Records relating to the contrast are extremely important, since several studies that evaluated different types and doses of contrasts demonstrated that their toxicity depended on the degree of osmolarity presented by the agents, i.e., osmolar contrasts are considered less nephrotoxic, as well as non-ionic ones( 19 ). In this study, the number of records that had notes on the type of contrast used in performing the CT examination was 32.2%, and the remaining 67.8% of the analyzed records did not contain records on the type of contrast used. The lack of information may reflect negatively on the decision of possible attitudes related to the prevention of renal damage.

In addition to documenting the type of contrast being of great relevance, studies correlate the amount of contrast administered to the risk of AKI. Other authors also believe that even small dosages could induce renal failure( 22 ). In this study, 19.4% of the analyzed records did not contain records on the volume used, so this refers to the same issue abovementioned, the lack of documentation can interfere with preventive measures to be adopted.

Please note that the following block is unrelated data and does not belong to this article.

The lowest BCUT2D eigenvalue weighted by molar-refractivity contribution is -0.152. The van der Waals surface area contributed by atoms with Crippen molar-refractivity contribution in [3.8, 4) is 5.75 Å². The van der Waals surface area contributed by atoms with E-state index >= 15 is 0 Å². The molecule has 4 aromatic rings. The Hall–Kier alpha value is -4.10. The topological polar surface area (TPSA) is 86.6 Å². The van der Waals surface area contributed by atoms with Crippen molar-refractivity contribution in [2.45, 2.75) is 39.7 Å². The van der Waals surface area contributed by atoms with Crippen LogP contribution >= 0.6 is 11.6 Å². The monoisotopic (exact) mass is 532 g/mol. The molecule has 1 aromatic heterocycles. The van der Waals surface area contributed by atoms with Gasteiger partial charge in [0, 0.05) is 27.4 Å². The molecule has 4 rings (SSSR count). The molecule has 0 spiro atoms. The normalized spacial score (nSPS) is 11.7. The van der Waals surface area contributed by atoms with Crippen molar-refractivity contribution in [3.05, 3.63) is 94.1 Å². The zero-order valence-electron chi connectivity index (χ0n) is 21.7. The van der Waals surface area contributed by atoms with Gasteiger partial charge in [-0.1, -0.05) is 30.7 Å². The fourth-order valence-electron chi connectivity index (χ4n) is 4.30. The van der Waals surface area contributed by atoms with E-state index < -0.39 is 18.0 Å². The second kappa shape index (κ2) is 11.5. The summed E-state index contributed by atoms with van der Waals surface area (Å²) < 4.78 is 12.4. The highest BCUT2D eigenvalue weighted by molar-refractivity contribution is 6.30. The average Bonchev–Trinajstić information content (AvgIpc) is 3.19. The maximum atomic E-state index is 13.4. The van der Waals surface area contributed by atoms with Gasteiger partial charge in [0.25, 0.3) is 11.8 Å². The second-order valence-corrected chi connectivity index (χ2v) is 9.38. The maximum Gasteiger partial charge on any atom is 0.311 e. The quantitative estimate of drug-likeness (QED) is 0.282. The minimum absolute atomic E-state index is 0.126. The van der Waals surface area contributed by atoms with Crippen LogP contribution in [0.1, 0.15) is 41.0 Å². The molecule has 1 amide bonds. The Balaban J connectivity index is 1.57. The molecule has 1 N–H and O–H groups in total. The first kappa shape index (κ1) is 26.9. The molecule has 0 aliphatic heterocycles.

The vast majority of studies on nephrotoxicity related to contrast recommended that all patients should receive oral or intravenous hydration, but few of them compare the use or non-use of this type of treatment. A study that compared three types of preparation, normal saline, normal saline and N-acetylcysteine and sodium bicarbonate, showed no differences between the standard method (saline) and other preparations( 23 ).

Hydration with 0.9% NS for at least 1ml/kg/hour, and if possible 100-150ml/h for 12 hours before and after the procedure, is one of the most appropriate prophylactic measures to prevent alteration of renal function after receiving the contrast. Satisfactory outcomes with the use of normal saline before elective procedures, and even in emergency cases( 19 ), were also obtained. Studies such as this show the importance of hydration prior to contrast studies, however, in this study, only 49.46% of patients received intravenous hydration as has been advocated in the literature.